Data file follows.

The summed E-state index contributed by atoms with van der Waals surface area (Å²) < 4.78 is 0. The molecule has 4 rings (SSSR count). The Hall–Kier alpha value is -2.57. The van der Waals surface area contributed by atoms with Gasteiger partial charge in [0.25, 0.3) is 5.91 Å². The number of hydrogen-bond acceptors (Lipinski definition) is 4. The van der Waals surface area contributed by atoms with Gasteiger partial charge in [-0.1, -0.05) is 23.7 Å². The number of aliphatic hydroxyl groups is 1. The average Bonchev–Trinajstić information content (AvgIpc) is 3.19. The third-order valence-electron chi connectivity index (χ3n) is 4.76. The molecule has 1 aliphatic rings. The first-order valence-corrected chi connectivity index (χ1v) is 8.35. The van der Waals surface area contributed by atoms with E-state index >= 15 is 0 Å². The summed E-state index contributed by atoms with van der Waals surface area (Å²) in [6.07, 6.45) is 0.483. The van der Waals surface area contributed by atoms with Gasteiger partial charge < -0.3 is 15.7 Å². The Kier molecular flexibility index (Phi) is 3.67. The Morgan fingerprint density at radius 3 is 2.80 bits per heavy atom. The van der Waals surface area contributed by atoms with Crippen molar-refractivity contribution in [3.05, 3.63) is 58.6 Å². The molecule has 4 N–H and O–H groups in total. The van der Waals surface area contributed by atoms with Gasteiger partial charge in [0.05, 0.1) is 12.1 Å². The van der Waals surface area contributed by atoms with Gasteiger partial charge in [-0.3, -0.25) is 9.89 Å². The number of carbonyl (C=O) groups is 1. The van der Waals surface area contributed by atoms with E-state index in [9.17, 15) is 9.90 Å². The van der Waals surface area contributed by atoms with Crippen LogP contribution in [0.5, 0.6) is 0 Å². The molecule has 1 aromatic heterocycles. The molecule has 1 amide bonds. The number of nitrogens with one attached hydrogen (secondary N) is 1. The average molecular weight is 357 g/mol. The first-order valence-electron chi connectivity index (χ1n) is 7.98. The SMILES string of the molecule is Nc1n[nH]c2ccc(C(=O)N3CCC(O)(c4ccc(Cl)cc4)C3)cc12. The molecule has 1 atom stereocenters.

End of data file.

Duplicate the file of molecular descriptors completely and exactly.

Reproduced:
The summed E-state index contributed by atoms with van der Waals surface area (Å²) < 4.78 is 0. The molecule has 4 rings (SSSR count). The Hall–Kier alpha value is -2.57. The van der Waals surface area contributed by atoms with Gasteiger partial charge in [0.25, 0.3) is 5.91 Å². The number of hydrogen-bond acceptors (Lipinski definition) is 4. The van der Waals surface area contributed by atoms with Gasteiger partial charge in [-0.1, -0.05) is 23.7 Å². The number of aliphatic hydroxyl groups is 1. The average Bonchev–Trinajstić information content (AvgIpc) is 3.19. The third-order valence-electron chi connectivity index (χ3n) is 4.76. The molecule has 1 aliphatic rings. The first-order valence-corrected chi connectivity index (χ1v) is 8.35. The van der Waals surface area contributed by atoms with E-state index >= 15 is 0 Å². The summed E-state index contributed by atoms with van der Waals surface area (Å²) in [6.07, 6.45) is 0.483. The van der Waals surface area contributed by atoms with Gasteiger partial charge < -0.3 is 15.7 Å². The Kier molecular flexibility index (Phi) is 3.67. The Morgan fingerprint density at radius 3 is 2.80 bits per heavy atom. The van der Waals surface area contributed by atoms with Crippen molar-refractivity contribution in [3.05, 3.63) is 58.6 Å². The molecule has 4 N–H and O–H groups in total. The van der Waals surface area contributed by atoms with Gasteiger partial charge in [0.05, 0.1) is 12.1 Å². The van der Waals surface area contributed by atoms with Gasteiger partial charge in [-0.3, -0.25) is 9.89 Å². The number of carbonyl (C=O) groups is 1. The van der Waals surface area contributed by atoms with E-state index in [9.17, 15) is 9.90 Å². The van der Waals surface area contributed by atoms with Crippen LogP contribution in [0.5, 0.6) is 0 Å². The molecule has 1 aromatic heterocycles. The molecule has 1 amide bonds. The number of nitrogens with one attached hydrogen (secondary N) is 1. The average molecular weight is 357 g/mol. The first-order valence-electron chi connectivity index (χ1n) is 7.98. The SMILES string of the molecule is Nc1n[nH]c2ccc(C(=O)N3CCC(O)(c4ccc(Cl)cc4)C3)cc12. The molecule has 1 atom stereocenters.